The University of Wollongong and India’s Andhra Pradesh Medtech Zone, the country’s first integrated medical devices manufacturing zone,  are partnering to develop 3D bioprinting techniques.

A series of joint training initiatives established under the memorandum of understanding signed earlier this week will primarily focus on 3D biofabrication, including a project to develop a scan and printing package to produce 3D printed ears.

The university’s Translational Research Initiative for Cellular Engineering and Printing, which houses printer manufacturing, biomaterials, and bioinks, will provide input into both research and training initiatives.

The research initiatives will be coupled with programs to support deployment of the technology in India and Australia, and the MOU also provide avenues for additional collaboration in research, teaching and manufacturing between the university and AMTZ.

“As a research-intensive university with internationally renowned expertise in this field, UOW is very proud to be part of this exciting new precinct that will put India on the global map of high end medical equipment production and make health care products more affordable and accessible in India but across the world,” said University of Wollongong vice-chancellor Professor Paul Wellings in a statement.

The announcement is the latest in a series of partnerships between Australian universities and the government aimed at improving the country’s healthcare technology capabilities.

Last month the University of New South Wales Sydney partnered with India-based medical research institute The George Institute for Global Health on a programme called Health10x to accelerate and scale up startups focused on healthcare.

The partnership follows an agreement announced in April between China and Australia aimed at boosting innovation and science links, with a focus on developing medical technology and sensing devices.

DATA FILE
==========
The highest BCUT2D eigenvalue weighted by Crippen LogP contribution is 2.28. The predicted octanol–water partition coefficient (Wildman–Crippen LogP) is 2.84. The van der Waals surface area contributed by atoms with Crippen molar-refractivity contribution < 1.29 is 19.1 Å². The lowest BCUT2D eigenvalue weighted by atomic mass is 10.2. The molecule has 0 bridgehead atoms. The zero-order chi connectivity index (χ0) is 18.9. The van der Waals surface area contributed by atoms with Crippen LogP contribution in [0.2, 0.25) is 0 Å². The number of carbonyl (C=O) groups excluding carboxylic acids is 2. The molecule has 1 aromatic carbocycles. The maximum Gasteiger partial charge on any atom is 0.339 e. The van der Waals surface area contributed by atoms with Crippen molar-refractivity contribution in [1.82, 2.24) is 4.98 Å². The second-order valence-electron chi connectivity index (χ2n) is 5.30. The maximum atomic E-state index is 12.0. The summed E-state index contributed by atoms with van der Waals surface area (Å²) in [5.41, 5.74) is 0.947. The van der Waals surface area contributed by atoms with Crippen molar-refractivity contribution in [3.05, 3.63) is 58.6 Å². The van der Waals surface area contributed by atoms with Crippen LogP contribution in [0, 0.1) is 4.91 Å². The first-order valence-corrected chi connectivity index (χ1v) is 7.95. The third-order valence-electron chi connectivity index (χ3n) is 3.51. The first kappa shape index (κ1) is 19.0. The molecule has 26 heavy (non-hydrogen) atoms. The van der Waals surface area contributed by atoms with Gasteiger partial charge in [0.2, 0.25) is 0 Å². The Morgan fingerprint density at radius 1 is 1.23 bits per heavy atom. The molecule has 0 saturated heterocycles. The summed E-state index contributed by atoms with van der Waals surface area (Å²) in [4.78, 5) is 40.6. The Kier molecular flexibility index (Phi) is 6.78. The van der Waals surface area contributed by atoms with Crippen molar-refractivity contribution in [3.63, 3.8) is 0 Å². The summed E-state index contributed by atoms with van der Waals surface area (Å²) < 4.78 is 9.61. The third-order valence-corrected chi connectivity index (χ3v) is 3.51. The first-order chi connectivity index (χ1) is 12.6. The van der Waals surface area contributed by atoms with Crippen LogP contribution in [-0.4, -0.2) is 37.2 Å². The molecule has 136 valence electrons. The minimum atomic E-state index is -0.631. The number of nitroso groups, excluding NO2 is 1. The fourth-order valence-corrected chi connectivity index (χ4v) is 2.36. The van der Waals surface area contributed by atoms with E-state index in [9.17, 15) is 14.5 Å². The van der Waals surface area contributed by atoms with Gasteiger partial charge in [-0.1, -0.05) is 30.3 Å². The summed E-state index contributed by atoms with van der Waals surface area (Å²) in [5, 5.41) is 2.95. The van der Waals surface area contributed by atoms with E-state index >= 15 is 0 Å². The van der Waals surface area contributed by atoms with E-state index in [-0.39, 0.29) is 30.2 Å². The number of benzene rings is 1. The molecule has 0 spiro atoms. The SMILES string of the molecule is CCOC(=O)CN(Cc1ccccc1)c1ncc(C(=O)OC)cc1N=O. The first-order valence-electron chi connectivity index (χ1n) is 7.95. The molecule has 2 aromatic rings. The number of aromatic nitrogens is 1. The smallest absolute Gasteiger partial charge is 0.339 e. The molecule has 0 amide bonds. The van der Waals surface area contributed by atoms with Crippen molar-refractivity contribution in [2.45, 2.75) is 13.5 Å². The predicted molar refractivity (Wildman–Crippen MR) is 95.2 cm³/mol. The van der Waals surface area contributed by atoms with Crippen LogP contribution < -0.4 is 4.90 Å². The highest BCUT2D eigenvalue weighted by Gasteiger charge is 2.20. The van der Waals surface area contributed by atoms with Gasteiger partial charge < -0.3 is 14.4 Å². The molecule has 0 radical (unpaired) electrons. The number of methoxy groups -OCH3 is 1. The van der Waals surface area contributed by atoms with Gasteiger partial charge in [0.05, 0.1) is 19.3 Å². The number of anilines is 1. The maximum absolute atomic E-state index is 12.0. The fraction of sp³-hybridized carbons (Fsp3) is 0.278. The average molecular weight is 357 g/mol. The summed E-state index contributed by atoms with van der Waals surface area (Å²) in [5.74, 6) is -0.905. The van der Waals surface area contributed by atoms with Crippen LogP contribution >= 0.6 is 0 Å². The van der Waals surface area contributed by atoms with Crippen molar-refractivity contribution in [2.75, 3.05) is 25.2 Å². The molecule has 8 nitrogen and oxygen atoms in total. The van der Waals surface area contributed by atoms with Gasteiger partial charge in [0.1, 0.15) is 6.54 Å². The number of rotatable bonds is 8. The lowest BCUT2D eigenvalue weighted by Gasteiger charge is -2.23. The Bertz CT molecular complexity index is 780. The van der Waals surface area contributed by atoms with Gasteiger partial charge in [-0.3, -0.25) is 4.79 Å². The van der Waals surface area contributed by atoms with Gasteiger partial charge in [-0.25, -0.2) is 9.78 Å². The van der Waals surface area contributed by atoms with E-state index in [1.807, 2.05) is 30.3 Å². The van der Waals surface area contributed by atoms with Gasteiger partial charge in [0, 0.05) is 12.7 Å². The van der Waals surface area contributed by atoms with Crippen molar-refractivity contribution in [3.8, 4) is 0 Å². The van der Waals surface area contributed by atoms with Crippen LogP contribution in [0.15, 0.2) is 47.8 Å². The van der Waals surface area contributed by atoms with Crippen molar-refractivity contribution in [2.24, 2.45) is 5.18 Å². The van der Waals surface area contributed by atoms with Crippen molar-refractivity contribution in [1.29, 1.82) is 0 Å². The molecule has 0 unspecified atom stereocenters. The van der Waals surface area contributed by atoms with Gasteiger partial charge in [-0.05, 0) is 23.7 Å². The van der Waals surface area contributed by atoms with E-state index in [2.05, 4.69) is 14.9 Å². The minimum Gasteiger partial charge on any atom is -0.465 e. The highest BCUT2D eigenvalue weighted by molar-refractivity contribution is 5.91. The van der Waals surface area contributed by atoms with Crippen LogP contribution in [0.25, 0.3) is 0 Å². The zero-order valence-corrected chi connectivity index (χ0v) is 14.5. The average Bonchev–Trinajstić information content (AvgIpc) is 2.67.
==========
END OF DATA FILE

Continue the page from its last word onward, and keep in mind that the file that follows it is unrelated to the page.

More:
Among the five new Joint Research Centres receiving a grant of more than $900,000 each is Flinders University and Nankai University, which will use the money to develop accessible medical sensing devices to enable early detection of emerging health concerns and empower healthy choices.

The University of Technology Sydney and Changchun Institute of Applied Chemistry plan to develop a low-cost, portable point-of-care testing device to help identify markers of genetic disorders, infections and cancers.

The Australian and Chinese governments are also partnering to fund a Joint Research Centre tasked with developing a next-gen point-of-care testing device to help identify markers of genetic disorders, infections and cancers.

Meanwhile, the University of Sydney and China’s Fudan University announced in May that they are partnering on a research initiative to explore the uses of artificial intelligence to improve brain and mind health.

The research partnership, officially titled the Brain and Intelligence Science Alliance, will combine study of computational neuroscience with the ethics of AI use.



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